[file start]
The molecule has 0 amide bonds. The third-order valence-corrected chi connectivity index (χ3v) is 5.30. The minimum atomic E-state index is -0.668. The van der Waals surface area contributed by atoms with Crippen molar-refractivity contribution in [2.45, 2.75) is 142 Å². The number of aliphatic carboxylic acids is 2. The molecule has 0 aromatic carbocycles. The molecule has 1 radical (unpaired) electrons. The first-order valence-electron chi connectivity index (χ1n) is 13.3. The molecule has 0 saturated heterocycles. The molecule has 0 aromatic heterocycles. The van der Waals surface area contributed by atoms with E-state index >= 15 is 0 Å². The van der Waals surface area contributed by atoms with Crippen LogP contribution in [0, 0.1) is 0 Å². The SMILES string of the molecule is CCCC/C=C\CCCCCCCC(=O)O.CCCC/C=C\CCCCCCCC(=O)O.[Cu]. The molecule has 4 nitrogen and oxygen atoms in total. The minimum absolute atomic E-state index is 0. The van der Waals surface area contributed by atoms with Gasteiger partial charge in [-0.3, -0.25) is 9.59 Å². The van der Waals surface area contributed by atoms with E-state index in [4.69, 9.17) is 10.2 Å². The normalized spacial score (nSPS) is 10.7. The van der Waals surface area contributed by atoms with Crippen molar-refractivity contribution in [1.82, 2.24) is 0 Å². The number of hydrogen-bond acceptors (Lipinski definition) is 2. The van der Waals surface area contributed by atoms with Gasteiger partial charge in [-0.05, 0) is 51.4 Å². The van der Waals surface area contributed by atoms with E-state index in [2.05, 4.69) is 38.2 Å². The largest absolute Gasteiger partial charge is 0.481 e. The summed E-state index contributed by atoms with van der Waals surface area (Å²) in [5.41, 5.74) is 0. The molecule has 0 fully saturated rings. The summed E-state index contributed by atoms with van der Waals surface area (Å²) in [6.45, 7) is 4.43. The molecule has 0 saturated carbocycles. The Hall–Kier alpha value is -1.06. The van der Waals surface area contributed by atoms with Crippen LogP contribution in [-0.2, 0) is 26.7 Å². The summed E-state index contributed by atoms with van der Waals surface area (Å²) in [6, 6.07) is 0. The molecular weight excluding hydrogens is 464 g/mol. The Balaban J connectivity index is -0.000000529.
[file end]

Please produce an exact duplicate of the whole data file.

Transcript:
The molecule has 0 amide bonds. The third-order valence-corrected chi connectivity index (χ3v) is 5.30. The minimum atomic E-state index is -0.668. The van der Waals surface area contributed by atoms with Crippen molar-refractivity contribution in [2.45, 2.75) is 142 Å². The number of aliphatic carboxylic acids is 2. The molecule has 0 aromatic carbocycles. The molecule has 1 radical (unpaired) electrons. The first-order valence-electron chi connectivity index (χ1n) is 13.3. The molecule has 0 saturated heterocycles. The molecule has 0 aromatic heterocycles. The van der Waals surface area contributed by atoms with E-state index >= 15 is 0 Å². The van der Waals surface area contributed by atoms with Crippen LogP contribution in [0, 0.1) is 0 Å². The SMILES string of the molecule is CCCC/C=C\CCCCCCCC(=O)O.CCCC/C=C\CCCCCCCC(=O)O.[Cu]. The molecule has 4 nitrogen and oxygen atoms in total. The minimum absolute atomic E-state index is 0. The van der Waals surface area contributed by atoms with Gasteiger partial charge in [-0.3, -0.25) is 9.59 Å². The van der Waals surface area contributed by atoms with E-state index in [4.69, 9.17) is 10.2 Å². The normalized spacial score (nSPS) is 10.7. The van der Waals surface area contributed by atoms with Crippen molar-refractivity contribution in [1.82, 2.24) is 0 Å². The number of hydrogen-bond acceptors (Lipinski definition) is 2. The van der Waals surface area contributed by atoms with Gasteiger partial charge in [-0.05, 0) is 51.4 Å². The van der Waals surface area contributed by atoms with E-state index in [2.05, 4.69) is 38.2 Å². The largest absolute Gasteiger partial charge is 0.481 e. The summed E-state index contributed by atoms with van der Waals surface area (Å²) in [5.41, 5.74) is 0. The molecule has 0 fully saturated rings. The summed E-state index contributed by atoms with van der Waals surface area (Å²) in [6.45, 7) is 4.43. The molecule has 0 saturated carbocycles. The Hall–Kier alpha value is -1.06. The van der Waals surface area contributed by atoms with Crippen LogP contribution in [-0.2, 0) is 26.7 Å². The summed E-state index contributed by atoms with van der Waals surface area (Å²) in [6, 6.07) is 0. The molecular weight excluding hydrogens is 464 g/mol. The Balaban J connectivity index is -0.000000529.